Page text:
• In 1982 LLLI established a Lactation Consultant Department under the leadership of LLL Leader JoAnne Scott, assisted by Linda Smith, Judy Good, Chele Marmet, and other LLL Leaders. In 1985 LLLI loaned $40,000 to found an independent International Board of Lactation Consultant Examiners.[32] JoAnne Scott, Linda Smith, Chele Marmet, Judy Good, Jan Riordan and others jointly designed a certification program that established worldwide lactation consultant competency standard.
  • In 1987 LLLI together with Women, Infants, and Children (WIC) agency, the Chicago Board of Health kicked off the first official Peer Counselor Training Program, reaching out to women of various races and socio-economic groups that LLL did not reach through its help.
  • In 1996 La Leche League became one of the three partners in LINKAGES, a worldwide government project to promote nursing, appropriate complementary feeding, and maternal dietary practices in six developing countries.


The Weston A. Price Foundation has criticized The Womanly Art of Breastfeeding, published by LLLI, as providing nutritional guidance that may undermine the potential of human milk composition.[33] However, the maternal nutritional guidance given is widely accepted as best practice and is repeated by other nursing advocacy organisations worldwide.[34] The book has also been reviewed as easy to read, comprehensive, and reliable, and unapologetically supportive of the biological norm of the nursing relationship.[35]

See also[edit]


  1. ^ Bazelon, Emily. Edwina Froehlich, b. 1915. Founding Mothers. New York Times, December 28, 2008. Retrieved 2009-09-02.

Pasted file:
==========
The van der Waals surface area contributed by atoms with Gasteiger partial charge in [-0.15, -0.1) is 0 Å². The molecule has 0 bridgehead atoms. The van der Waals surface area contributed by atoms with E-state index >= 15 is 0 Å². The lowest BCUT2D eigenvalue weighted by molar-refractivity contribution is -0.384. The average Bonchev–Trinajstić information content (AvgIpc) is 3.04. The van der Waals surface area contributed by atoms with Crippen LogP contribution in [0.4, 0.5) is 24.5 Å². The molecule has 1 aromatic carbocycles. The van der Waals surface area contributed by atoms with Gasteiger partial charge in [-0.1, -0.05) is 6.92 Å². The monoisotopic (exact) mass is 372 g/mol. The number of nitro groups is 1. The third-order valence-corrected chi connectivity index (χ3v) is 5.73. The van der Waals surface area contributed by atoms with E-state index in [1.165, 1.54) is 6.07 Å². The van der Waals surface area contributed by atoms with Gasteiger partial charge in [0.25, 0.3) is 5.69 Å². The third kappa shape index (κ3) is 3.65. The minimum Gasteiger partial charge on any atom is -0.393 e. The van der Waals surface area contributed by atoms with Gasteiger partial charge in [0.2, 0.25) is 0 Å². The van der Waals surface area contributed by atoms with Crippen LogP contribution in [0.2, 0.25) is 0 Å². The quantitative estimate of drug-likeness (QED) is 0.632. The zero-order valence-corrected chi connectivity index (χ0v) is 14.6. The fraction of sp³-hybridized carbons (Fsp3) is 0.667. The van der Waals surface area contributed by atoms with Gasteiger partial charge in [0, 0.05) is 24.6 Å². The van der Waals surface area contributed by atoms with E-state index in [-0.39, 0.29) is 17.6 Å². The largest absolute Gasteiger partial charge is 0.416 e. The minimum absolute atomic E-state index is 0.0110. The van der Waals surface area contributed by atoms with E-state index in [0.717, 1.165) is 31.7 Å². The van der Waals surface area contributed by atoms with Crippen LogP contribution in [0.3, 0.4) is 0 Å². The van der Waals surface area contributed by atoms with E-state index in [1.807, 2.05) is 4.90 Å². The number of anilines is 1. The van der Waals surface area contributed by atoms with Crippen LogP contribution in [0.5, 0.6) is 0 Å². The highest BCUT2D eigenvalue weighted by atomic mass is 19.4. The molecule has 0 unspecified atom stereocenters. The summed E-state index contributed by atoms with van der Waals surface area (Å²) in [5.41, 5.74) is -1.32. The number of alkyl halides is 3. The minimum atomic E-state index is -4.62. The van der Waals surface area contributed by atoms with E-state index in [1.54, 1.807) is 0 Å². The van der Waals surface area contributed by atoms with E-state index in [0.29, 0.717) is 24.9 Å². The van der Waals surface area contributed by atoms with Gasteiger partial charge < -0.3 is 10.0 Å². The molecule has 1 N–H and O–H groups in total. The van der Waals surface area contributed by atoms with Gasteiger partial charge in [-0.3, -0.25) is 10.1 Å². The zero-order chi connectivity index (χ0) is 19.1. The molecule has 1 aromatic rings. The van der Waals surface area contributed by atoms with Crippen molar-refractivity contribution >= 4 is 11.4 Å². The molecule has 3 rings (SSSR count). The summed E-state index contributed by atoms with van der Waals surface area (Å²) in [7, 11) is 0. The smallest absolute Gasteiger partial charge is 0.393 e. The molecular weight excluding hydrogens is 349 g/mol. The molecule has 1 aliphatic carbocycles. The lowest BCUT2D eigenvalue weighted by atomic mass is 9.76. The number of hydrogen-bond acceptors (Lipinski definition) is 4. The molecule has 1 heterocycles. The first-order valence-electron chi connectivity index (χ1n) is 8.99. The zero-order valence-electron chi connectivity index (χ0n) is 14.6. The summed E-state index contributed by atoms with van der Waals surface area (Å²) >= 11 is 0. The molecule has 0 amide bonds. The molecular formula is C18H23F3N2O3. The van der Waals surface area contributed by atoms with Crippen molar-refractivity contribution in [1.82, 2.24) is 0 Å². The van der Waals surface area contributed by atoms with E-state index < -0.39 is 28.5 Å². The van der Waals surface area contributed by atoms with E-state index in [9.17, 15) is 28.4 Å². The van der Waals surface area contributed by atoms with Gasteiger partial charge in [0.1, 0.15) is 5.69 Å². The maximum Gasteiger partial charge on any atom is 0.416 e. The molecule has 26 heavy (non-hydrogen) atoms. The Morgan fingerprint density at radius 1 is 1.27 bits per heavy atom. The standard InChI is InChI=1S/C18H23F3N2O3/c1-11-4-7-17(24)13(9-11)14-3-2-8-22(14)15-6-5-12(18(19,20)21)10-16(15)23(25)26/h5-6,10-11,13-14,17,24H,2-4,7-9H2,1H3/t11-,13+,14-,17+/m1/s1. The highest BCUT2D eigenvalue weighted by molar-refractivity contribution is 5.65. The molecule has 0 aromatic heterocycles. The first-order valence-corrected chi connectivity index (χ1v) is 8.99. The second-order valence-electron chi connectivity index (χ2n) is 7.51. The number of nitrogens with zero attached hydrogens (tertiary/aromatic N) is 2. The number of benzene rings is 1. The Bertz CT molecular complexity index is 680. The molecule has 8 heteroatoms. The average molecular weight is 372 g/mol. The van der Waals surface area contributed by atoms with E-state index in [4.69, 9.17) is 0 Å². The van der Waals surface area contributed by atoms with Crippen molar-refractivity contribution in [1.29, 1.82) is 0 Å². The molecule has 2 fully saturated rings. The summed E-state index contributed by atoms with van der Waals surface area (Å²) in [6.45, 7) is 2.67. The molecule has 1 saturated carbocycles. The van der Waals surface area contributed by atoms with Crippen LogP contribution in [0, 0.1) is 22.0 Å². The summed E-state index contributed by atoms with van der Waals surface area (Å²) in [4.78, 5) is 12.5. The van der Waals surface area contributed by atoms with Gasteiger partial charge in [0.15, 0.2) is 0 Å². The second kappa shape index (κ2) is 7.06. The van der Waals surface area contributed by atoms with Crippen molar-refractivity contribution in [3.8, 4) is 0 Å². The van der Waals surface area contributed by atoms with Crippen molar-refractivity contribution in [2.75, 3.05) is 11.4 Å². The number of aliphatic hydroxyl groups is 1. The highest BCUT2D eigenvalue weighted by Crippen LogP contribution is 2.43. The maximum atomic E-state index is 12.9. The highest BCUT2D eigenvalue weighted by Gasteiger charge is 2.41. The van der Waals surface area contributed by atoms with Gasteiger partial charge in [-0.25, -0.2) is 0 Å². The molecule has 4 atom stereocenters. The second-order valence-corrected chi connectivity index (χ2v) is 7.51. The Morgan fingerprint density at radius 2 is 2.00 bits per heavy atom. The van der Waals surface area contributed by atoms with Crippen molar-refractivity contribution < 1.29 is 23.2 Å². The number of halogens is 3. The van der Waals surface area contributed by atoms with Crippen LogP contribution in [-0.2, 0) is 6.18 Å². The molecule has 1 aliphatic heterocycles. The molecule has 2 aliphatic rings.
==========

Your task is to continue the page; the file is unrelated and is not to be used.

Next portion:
2. ^ "Founders' Bios" (PDF). La Leche League International. February 1, 2007. Retrieved 2008-09-22. 
  3. ^ "Happy mothers, breastfed babies: La Leche League International 2005 Annual Report". La Leche League International. Retrieved 2008-05-23. 
  4. ^ a b Ember, Carol; Melvin Ember (2003). "Breast-feeding practices in the west". Encyclopedia of medical anthropology: Health and Illness in the World's Cultures. Springer. p. 234. ISBN 9780306477546. 
  5. ^ "A Brief History of La Leche League International". La Leche League International. July 2003. Retrieved 2008-09-22. 
  6. ^ a b c Stephen Miller (June 12, 2008). "Edwina Froehlich, 93, La Leche League Founder". The New York Sun. Retrieved 2008-10-10. 
  7. ^ "La Leche League Mission". La Leche League International. July 19, 2006. Retrieved 2008-09-22. 
  8. ^ a b "Child Rights Information Network". Retrieved 2008-10-10. 
  9. ^ "La Leche League Philosophy". La Leche League International. July 19, 2006. Retrieved 2008-09-22. 
  10. ^
  11. ^ Pryor, Gale; Kathleen Huggins (2007). Nursing Mother, Working Mother: The Essential Guide to Nursing Your Baby Before and After You Return to Work. Harvard Common Press. pp. 40, 41. ISBN 9781558323315. 
  12. ^
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  22. ^ Faircloth, Charlotte.(2013). Militant Lactivism.
  23. ^ a b
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  25. ^;article=BJM_9_5_294_300
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  32. ^
  33. ^ Fallon, Sally (2002-03-30). "All Thumbs Book Reviews: The Womanly Art of Breastfeeding Review". The Weston A. Price Foundation. Archived from the original on 2008-05-17. Retrieved 2008-06-02. 
  34. ^ Day, J. (ed) (2004) Breastfeeding... naturally (2nd ed) Australian Breastfeeding Association, Victoria
  35. ^ Harkavy, Susan. "Book review: The Womanly Art of Breastfeeding by La Leche League International". Retrieved 2008-06-02. 

External links[edit]